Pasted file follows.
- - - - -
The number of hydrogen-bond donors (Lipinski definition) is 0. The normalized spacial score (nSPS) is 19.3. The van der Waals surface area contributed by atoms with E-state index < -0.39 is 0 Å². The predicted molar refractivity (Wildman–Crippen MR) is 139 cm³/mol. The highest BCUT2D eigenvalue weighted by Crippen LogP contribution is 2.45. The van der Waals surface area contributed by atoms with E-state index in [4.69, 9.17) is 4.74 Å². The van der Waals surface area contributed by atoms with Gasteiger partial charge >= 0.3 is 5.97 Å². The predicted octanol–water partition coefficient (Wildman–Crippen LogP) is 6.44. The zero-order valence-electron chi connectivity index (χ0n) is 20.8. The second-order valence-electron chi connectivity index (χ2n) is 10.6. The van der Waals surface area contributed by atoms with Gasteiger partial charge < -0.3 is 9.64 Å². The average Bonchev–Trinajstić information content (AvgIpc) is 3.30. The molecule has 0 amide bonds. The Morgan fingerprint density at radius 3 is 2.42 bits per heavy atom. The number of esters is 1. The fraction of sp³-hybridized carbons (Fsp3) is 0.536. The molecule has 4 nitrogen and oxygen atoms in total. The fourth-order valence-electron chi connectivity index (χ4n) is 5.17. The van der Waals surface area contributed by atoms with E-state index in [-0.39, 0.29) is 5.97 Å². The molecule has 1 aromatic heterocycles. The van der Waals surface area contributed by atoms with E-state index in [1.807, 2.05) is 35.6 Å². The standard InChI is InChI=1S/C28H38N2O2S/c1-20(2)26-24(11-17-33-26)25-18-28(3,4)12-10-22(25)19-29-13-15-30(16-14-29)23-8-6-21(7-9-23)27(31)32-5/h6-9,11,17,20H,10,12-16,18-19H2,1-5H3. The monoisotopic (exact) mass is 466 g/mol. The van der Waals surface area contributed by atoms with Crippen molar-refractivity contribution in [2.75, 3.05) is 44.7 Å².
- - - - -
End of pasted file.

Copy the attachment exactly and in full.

The number of hydrogen-bond donors (Lipinski definition) is 0. The normalized spacial score (nSPS) is 19.3. The van der Waals surface area contributed by atoms with E-state index < -0.39 is 0 Å². The predicted molar refractivity (Wildman–Crippen MR) is 139 cm³/mol. The highest BCUT2D eigenvalue weighted by Crippen LogP contribution is 2.45. The van der Waals surface area contributed by atoms with E-state index in [4.69, 9.17) is 4.74 Å². The van der Waals surface area contributed by atoms with Gasteiger partial charge >= 0.3 is 5.97 Å². The predicted octanol–water partition coefficient (Wildman–Crippen LogP) is 6.44. The zero-order valence-electron chi connectivity index (χ0n) is 20.8. The second-order valence-electron chi connectivity index (χ2n) is 10.6. The van der Waals surface area contributed by atoms with Gasteiger partial charge < -0.3 is 9.64 Å². The average Bonchev–Trinajstić information content (AvgIpc) is 3.30. The molecule has 0 amide bonds. The Morgan fingerprint density at radius 3 is 2.42 bits per heavy atom. The number of esters is 1. The fraction of sp³-hybridized carbons (Fsp3) is 0.536. The molecule has 4 nitrogen and oxygen atoms in total. The fourth-order valence-electron chi connectivity index (χ4n) is 5.17. The van der Waals surface area contributed by atoms with E-state index in [-0.39, 0.29) is 5.97 Å². The molecule has 1 aromatic heterocycles. The van der Waals surface area contributed by atoms with E-state index in [1.807, 2.05) is 35.6 Å². The standard InChI is InChI=1S/C28H38N2O2S/c1-20(2)26-24(11-17-33-26)25-18-28(3,4)12-10-22(25)19-29-13-15-30(16-14-29)23-8-6-21(7-9-23)27(31)32-5/h6-9,11,17,20H,10,12-16,18-19H2,1-5H3. The monoisotopic (exact) mass is 466 g/mol. The van der Waals surface area contributed by atoms with Crippen molar-refractivity contribution in [2.75, 3.05) is 44.7 Å².